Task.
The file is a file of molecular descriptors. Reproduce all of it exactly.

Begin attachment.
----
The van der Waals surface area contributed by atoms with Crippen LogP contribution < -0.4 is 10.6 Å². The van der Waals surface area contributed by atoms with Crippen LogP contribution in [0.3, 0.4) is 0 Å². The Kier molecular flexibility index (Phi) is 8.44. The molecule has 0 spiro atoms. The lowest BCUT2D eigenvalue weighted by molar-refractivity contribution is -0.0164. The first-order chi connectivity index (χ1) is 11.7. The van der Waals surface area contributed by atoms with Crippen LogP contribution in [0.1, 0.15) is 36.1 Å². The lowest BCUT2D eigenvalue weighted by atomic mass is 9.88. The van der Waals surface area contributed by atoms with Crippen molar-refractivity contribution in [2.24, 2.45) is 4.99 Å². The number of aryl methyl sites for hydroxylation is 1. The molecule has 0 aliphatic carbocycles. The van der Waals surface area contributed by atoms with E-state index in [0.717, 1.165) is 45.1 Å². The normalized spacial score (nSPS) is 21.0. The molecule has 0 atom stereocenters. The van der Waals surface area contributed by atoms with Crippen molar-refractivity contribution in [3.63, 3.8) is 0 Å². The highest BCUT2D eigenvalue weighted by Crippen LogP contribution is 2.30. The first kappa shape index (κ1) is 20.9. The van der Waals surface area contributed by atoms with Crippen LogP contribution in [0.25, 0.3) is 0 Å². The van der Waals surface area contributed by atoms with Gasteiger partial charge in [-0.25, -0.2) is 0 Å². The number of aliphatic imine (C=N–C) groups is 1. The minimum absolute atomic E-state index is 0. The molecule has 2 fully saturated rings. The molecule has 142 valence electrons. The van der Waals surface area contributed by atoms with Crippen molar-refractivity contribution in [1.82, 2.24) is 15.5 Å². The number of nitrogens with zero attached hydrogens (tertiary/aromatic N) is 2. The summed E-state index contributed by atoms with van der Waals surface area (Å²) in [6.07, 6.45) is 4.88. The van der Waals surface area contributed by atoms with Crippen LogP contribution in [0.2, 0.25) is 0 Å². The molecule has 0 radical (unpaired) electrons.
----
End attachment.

The van der Waals surface area contributed by atoms with Crippen LogP contribution < -0.4 is 10.6 Å². The van der Waals surface area contributed by atoms with Crippen LogP contribution in [0.3, 0.4) is 0 Å². The Kier molecular flexibility index (Phi) is 8.44. The molecule has 0 spiro atoms. The lowest BCUT2D eigenvalue weighted by molar-refractivity contribution is -0.0164. The first-order chi connectivity index (χ1) is 11.7. The van der Waals surface area contributed by atoms with Crippen LogP contribution in [0.1, 0.15) is 36.1 Å². The lowest BCUT2D eigenvalue weighted by atomic mass is 9.88. The van der Waals surface area contributed by atoms with Crippen molar-refractivity contribution in [2.24, 2.45) is 4.99 Å². The number of aryl methyl sites for hydroxylation is 1. The molecule has 0 aliphatic carbocycles. The van der Waals surface area contributed by atoms with E-state index in [0.717, 1.165) is 45.1 Å². The normalized spacial score (nSPS) is 21.0. The molecule has 0 atom stereocenters. The van der Waals surface area contributed by atoms with Crippen molar-refractivity contribution in [3.63, 3.8) is 0 Å². The highest BCUT2D eigenvalue weighted by Crippen LogP contribution is 2.30. The first kappa shape index (κ1) is 20.9. The van der Waals surface area contributed by atoms with Crippen LogP contribution in [0.25, 0.3) is 0 Å². The van der Waals surface area contributed by atoms with Gasteiger partial charge in [-0.25, -0.2) is 0 Å². The number of aliphatic imine (C=N–C) groups is 1. The minimum absolute atomic E-state index is 0. The molecule has 2 fully saturated rings. The molecule has 142 valence electrons. The van der Waals surface area contributed by atoms with Crippen molar-refractivity contribution in [1.82, 2.24) is 15.5 Å². The number of nitrogens with zero attached hydrogens (tertiary/aromatic N) is 2. The summed E-state index contributed by atoms with van der Waals surface area (Å²) in [6.07, 6.45) is 4.88. The van der Waals surface area contributed by atoms with Crippen LogP contribution in [0.2, 0.25) is 0 Å². The molecule has 0 radical (unpaired) electrons.